I’m an introvert’s introvert. My ideal night involves a few friends and a bowl of ice cream; I retreat in silence after coming home from a busy workday; and I dread the thought of answering a phone call from an unknown number. But I absolutely love conducting interviews.
Perhaps it’s because interviews put the focus on someone else, or simply allow me to indulge my curiosity. Whatever the reason, there’s almost nothing I love more than posing questions to a total stranger. Here are a few tips I’ve learned for striking up an engaging conversation:
1. Start simply. Ask a few softball questions to ease your way in and establish a comfortable rapport. People generally like to talk about themselves, so one of the easiest ways to draw someone out is to give him or her room to do so.
Hint: This part is often more fun if you don’t already know all of the answers to the questions you’re asking. Prepare for the interview only so much, so that you’re not bored by the responses.
2. Ask open-ended but direct questions. You don’t want to ask such straightforward questions that they result in a simple yes or no, of course, but you also don’t want to be so vague that the interviewee is left flummoxed about how to respond. Striking the balance is key.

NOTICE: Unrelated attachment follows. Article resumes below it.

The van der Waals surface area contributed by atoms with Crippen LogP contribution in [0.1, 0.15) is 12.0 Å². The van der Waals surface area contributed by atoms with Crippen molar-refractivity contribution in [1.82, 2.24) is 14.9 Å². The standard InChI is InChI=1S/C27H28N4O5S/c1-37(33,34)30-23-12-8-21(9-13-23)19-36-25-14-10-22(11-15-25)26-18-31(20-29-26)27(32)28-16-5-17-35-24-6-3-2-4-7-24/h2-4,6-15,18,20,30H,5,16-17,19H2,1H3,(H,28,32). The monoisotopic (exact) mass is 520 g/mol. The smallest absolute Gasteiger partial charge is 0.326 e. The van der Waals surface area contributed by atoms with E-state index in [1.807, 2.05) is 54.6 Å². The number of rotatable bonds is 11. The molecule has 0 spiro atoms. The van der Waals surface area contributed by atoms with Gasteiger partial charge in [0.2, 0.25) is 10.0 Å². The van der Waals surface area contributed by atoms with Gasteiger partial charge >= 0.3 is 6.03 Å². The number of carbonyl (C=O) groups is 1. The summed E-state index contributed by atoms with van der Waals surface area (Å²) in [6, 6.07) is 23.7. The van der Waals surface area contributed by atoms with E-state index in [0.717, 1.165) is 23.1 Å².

Try envisioning yourself in the interviewee’s shoes to make sure what you’re asking is clear, and that the guardrails are up just enough to steer the conversation forward. And keep in mind: Asking questions you’re genuinely interested in is the best way to ensure you’ll receive interesting answers.
3. Don’t be afraid of the pause. I’ve found that some of the best quotes arise during the conversational lull while I’m trying to capture what the person last said. The slight discomfort of the pause is a great motivator, urging the interviewee to consider a better way to answer or offer up additional information. So before filling the awkward silence yourself, give the person you’re chatting with the chance to do so.
4. Listen actively. Avoid thinking ahead to what you’re going to ask next. Instead, sit in the moment to really indulge in what the person is saying. Reacting to a particular response often opens up new avenues you might never think to take if you’re solely focused on checking questions off your list. Be open to the surprises of conversation!
5. End with a role reversal. I always like to conclude by asking, “Is there anything else you’d like to comment on or share?” It’s vague, yes, but it gives interviewees the freedom to step outside of my question grid and offer up something that they think is important. This can change the entire course of our conversation and finally unearth That Really Big Idea I would have otherwise missed.